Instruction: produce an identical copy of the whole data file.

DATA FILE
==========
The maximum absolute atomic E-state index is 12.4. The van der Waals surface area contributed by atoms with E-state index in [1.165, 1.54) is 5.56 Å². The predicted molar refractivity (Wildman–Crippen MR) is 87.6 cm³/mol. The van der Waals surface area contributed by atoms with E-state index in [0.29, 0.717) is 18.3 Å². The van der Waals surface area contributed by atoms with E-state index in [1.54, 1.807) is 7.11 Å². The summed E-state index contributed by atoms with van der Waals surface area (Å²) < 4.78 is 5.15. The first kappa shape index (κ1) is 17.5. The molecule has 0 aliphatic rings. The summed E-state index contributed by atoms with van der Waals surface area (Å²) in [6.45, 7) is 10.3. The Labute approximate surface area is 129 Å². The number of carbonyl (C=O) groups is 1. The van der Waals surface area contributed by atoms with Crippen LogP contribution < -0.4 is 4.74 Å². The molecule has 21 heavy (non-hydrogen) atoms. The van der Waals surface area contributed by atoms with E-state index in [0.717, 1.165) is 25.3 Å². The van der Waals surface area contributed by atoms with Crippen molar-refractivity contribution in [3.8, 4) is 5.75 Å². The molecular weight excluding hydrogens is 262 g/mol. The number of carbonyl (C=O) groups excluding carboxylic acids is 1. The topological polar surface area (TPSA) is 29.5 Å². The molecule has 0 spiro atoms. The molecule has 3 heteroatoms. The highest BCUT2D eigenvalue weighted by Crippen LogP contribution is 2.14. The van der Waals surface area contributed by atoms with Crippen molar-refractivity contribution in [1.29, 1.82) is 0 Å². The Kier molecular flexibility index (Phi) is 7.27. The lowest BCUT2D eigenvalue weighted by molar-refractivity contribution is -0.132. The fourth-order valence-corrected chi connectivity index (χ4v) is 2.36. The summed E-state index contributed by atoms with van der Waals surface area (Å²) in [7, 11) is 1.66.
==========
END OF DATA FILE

The maximum absolute atomic E-state index is 12.4. The van der Waals surface area contributed by atoms with E-state index in [1.165, 1.54) is 5.56 Å². The predicted molar refractivity (Wildman–Crippen MR) is 87.6 cm³/mol. The van der Waals surface area contributed by atoms with E-state index in [0.29, 0.717) is 18.3 Å². The van der Waals surface area contributed by atoms with E-state index in [1.54, 1.807) is 7.11 Å². The summed E-state index contributed by atoms with van der Waals surface area (Å²) < 4.78 is 5.15. The first kappa shape index (κ1) is 17.5. The molecule has 0 aliphatic rings. The summed E-state index contributed by atoms with van der Waals surface area (Å²) in [6.45, 7) is 10.3. The Labute approximate surface area is 129 Å². The number of carbonyl (C=O) groups is 1. The van der Waals surface area contributed by atoms with Crippen LogP contribution < -0.4 is 4.74 Å². The molecule has 21 heavy (non-hydrogen) atoms. The van der Waals surface area contributed by atoms with E-state index in [0.717, 1.165) is 25.3 Å². The van der Waals surface area contributed by atoms with Crippen molar-refractivity contribution in [3.8, 4) is 5.75 Å². The molecular weight excluding hydrogens is 262 g/mol. The number of carbonyl (C=O) groups excluding carboxylic acids is 1. The topological polar surface area (TPSA) is 29.5 Å². The molecule has 0 spiro atoms. The molecule has 3 heteroatoms. The highest BCUT2D eigenvalue weighted by Crippen LogP contribution is 2.14. The van der Waals surface area contributed by atoms with Crippen molar-refractivity contribution in [1.29, 1.82) is 0 Å². The Kier molecular flexibility index (Phi) is 7.27. The lowest BCUT2D eigenvalue weighted by molar-refractivity contribution is -0.132. The fourth-order valence-corrected chi connectivity index (χ4v) is 2.36. The summed E-state index contributed by atoms with van der Waals surface area (Å²) in [7, 11) is 1.66.